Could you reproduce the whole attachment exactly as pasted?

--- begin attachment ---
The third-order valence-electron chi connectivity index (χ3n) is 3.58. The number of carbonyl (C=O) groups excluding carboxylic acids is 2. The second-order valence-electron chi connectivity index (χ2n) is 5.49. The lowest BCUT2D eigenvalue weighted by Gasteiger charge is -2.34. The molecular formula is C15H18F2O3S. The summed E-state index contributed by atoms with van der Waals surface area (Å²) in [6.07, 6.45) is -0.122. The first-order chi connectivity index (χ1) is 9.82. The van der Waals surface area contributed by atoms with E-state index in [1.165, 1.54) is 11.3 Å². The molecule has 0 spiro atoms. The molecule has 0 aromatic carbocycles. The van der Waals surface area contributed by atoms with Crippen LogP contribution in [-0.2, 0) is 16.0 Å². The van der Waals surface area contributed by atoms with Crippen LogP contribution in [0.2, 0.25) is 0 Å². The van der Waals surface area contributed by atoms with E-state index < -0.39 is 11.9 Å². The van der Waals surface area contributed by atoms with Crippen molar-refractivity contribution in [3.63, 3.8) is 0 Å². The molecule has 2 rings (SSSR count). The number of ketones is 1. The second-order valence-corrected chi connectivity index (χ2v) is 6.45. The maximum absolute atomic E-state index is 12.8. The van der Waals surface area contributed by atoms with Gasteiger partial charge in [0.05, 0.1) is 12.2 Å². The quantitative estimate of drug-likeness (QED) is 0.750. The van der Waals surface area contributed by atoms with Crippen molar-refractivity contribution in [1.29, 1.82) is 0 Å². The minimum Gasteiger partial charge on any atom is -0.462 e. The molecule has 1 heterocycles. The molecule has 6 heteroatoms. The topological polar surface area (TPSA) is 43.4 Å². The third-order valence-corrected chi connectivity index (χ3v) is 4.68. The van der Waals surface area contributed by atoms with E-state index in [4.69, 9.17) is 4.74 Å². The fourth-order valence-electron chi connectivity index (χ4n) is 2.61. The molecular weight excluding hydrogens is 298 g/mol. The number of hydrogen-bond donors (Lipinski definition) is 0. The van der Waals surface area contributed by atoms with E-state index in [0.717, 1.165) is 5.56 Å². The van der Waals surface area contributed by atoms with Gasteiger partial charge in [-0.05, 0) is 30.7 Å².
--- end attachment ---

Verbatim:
The third-order valence-electron chi connectivity index (χ3n) is 3.58. The number of carbonyl (C=O) groups excluding carboxylic acids is 2. The second-order valence-electron chi connectivity index (χ2n) is 5.49. The lowest BCUT2D eigenvalue weighted by Gasteiger charge is -2.34. The molecular formula is C15H18F2O3S. The summed E-state index contributed by atoms with van der Waals surface area (Å²) in [6.07, 6.45) is -0.122. The first-order chi connectivity index (χ1) is 9.82. The van der Waals surface area contributed by atoms with E-state index in [1.165, 1.54) is 11.3 Å². The molecule has 0 spiro atoms. The molecule has 0 aromatic carbocycles. The van der Waals surface area contributed by atoms with Crippen LogP contribution in [-0.2, 0) is 16.0 Å². The van der Waals surface area contributed by atoms with Crippen LogP contribution in [0.2, 0.25) is 0 Å². The van der Waals surface area contributed by atoms with E-state index < -0.39 is 11.9 Å². The van der Waals surface area contributed by atoms with Crippen molar-refractivity contribution in [3.63, 3.8) is 0 Å². The molecule has 2 rings (SSSR count). The number of ketones is 1. The second-order valence-corrected chi connectivity index (χ2v) is 6.45. The maximum absolute atomic E-state index is 12.8. The van der Waals surface area contributed by atoms with Gasteiger partial charge in [0.05, 0.1) is 12.2 Å². The quantitative estimate of drug-likeness (QED) is 0.750. The van der Waals surface area contributed by atoms with Crippen molar-refractivity contribution in [1.29, 1.82) is 0 Å². The minimum Gasteiger partial charge on any atom is -0.462 e. The molecule has 1 heterocycles. The molecule has 6 heteroatoms. The topological polar surface area (TPSA) is 43.4 Å². The third-order valence-corrected chi connectivity index (χ3v) is 4.68. The van der Waals surface area contributed by atoms with E-state index in [4.69, 9.17) is 4.74 Å². The fourth-order valence-electron chi connectivity index (χ4n) is 2.61. The molecular weight excluding hydrogens is 298 g/mol. The number of hydrogen-bond donors (Lipinski definition) is 0. The van der Waals surface area contributed by atoms with E-state index in [0.717, 1.165) is 5.56 Å². The van der Waals surface area contributed by atoms with Gasteiger partial charge in [-0.05, 0) is 30.7 Å².